The state of the nursing workforce: 9 figures to know

Many of the struggles that strained the nursing profession in years prior continued to do so in 2023, perhaps unsurprisingly to some. Multiple surveys on the profession this year highlighted continued staffing issues, burnout, nurses wanting to leave the profession, lacking feelings of support from hospitals and a range of other issues.

With a growing nursing shortage, projected to continue through 2030, the U.S. Bureau of Labor Statistics expects there will be an average of 194,500 annual openings in the nursing profession until that time. 

Retirement rates of nurses in the baby boomer generation are happening at a faster pace than incoming nurses can replace are expected to further contribute to the overall shortage, according to the American Nurses Association

But there are other factors too, several surveys found, that may deter prospective and even current nurses from entering or staying in the profession. 

The pandemic put even more strain on front-line workers, and since then many have felt unprepared for similar health crises in the future and unsupported by their employers, a January survey from the American Nurses Foundation reported. 

Feelings of unpreparedness and a lack of support in jobs are commonly associated with reasons for departure, which was also reflected in several surveys on the nursing profession in 2023. Not only are 85% of nurses planning to leave their roles in the next year, according to a survey of more than 18,000 nurses conducted by AMN Healthcare, but a separate survey from the ANA found that 43% of nurses report the desire to leave the nursing profession entirely. 

On top of that, fewer than half of nurses — 45% — report being "fully engaged" in their work, a separate survey published in September found.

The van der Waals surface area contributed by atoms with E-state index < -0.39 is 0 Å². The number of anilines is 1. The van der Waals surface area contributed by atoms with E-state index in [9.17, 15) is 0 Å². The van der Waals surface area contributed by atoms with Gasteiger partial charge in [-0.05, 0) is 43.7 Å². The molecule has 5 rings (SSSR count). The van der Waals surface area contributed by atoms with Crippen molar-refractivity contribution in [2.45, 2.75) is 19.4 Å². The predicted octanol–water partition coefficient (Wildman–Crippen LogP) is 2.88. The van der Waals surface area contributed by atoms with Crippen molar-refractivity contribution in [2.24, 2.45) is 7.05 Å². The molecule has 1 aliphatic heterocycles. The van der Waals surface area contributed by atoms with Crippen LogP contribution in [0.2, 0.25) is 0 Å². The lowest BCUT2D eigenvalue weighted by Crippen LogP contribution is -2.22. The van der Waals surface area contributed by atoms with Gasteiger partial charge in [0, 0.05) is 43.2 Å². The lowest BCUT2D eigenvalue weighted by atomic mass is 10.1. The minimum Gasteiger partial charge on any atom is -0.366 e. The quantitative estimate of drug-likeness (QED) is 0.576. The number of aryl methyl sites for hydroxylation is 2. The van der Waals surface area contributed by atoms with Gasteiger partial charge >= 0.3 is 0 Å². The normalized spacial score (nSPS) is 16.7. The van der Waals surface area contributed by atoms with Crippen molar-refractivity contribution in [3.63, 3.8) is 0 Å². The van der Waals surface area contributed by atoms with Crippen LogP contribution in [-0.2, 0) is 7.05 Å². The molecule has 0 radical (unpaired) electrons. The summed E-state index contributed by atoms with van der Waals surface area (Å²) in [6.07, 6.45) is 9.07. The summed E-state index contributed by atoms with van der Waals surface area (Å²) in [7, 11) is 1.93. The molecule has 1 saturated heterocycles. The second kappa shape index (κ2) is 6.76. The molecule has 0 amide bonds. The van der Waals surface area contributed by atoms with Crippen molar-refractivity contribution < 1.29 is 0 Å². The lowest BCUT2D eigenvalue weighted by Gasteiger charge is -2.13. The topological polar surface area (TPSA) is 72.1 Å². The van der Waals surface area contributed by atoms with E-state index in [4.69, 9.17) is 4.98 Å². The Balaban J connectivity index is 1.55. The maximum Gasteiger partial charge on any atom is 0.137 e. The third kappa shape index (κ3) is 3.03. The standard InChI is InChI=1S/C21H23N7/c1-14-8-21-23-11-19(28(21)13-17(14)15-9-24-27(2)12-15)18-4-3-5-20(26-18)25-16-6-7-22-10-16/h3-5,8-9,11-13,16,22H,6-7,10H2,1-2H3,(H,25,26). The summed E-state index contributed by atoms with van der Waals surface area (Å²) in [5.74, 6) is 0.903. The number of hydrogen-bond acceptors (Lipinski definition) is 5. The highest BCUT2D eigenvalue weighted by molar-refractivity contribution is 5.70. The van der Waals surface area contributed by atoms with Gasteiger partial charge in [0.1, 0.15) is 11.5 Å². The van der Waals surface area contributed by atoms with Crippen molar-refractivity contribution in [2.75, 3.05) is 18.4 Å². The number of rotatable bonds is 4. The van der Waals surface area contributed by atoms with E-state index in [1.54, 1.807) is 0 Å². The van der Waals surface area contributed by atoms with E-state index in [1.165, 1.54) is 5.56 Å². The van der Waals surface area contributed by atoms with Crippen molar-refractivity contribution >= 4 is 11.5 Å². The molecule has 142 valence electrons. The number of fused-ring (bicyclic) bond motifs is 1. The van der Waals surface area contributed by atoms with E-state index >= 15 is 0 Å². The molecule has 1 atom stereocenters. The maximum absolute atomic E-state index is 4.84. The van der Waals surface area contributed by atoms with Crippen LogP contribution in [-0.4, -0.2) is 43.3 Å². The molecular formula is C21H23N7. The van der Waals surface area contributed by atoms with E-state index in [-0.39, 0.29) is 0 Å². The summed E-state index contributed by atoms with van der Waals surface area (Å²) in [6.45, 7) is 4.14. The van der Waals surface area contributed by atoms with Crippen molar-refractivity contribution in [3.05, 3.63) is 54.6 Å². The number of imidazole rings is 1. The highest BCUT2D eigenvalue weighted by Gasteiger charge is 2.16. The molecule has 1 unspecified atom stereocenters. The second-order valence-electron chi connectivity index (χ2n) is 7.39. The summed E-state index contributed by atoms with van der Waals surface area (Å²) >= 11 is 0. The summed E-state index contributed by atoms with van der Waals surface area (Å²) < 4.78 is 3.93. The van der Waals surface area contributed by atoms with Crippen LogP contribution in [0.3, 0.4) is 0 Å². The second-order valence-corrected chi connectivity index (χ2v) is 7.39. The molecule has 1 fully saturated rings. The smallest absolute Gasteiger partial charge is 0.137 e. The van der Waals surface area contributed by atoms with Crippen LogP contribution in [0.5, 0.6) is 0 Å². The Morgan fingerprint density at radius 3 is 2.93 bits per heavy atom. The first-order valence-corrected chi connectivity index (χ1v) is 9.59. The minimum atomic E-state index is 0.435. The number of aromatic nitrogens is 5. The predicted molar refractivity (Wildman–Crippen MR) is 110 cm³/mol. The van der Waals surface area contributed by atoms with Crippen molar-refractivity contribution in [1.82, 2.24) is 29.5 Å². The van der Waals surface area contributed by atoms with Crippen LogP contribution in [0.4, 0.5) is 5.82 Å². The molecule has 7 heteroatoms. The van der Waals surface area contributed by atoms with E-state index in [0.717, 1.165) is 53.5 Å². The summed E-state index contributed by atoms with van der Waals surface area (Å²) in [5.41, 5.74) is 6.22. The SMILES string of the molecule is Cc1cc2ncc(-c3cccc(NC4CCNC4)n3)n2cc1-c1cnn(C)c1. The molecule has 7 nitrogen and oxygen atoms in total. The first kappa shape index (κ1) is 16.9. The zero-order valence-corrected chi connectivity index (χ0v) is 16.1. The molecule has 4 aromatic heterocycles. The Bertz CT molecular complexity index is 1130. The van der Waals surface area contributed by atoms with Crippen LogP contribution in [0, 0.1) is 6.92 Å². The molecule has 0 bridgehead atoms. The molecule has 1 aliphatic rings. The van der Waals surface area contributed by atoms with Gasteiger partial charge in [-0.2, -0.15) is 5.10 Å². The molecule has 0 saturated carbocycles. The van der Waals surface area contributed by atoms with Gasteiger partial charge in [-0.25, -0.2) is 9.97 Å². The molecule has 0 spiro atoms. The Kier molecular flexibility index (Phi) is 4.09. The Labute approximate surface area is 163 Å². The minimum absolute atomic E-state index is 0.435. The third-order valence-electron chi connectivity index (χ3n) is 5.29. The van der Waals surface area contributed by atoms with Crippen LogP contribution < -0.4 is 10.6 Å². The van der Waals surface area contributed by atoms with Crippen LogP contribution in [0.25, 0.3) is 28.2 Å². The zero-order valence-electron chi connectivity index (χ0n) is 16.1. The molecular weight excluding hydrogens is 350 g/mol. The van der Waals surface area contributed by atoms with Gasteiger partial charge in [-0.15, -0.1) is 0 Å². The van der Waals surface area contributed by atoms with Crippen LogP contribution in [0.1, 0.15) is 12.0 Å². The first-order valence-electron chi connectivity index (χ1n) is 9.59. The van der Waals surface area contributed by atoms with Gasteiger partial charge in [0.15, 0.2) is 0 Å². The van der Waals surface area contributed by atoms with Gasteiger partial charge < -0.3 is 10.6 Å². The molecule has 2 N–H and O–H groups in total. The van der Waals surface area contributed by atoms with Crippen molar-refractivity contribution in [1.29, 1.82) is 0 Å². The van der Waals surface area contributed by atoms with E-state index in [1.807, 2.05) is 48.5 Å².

Some nurses have also reported widespread challenges culturally in their hospital settings. The Robert Wood Johnson Foundation revealed in June that 80% of nurses report that they have directly witnessed or experienced discrimination from patients, and 60% from their own colleagues.

Nurse leaders have identified possible solutions to increase retention and boost nurse wellness like hospitals investing in nurse residency programs, increasing pay, and having flexible scheduling, so nurses can more easily take time off when they need it most. Despite efforts from hospitals, some of these efforts are still falling short. 

Nurse residency programs help with the retention of newer nurses as they transition from school to practice with robust support, but 55% of respondents to a LinkedIn poll told Becker's they feel that their hospital lacks a strong nurse residency program. 

It is not all doom and gloom, though. Many nurses still love what they do. In fact, 60% said just that in a survey led by But with an additional 91% responding in the same survey that they feel the nursing crisis is worsening, looking to longer-term solutions for this workforce population will be critical in 2024 and beyond.

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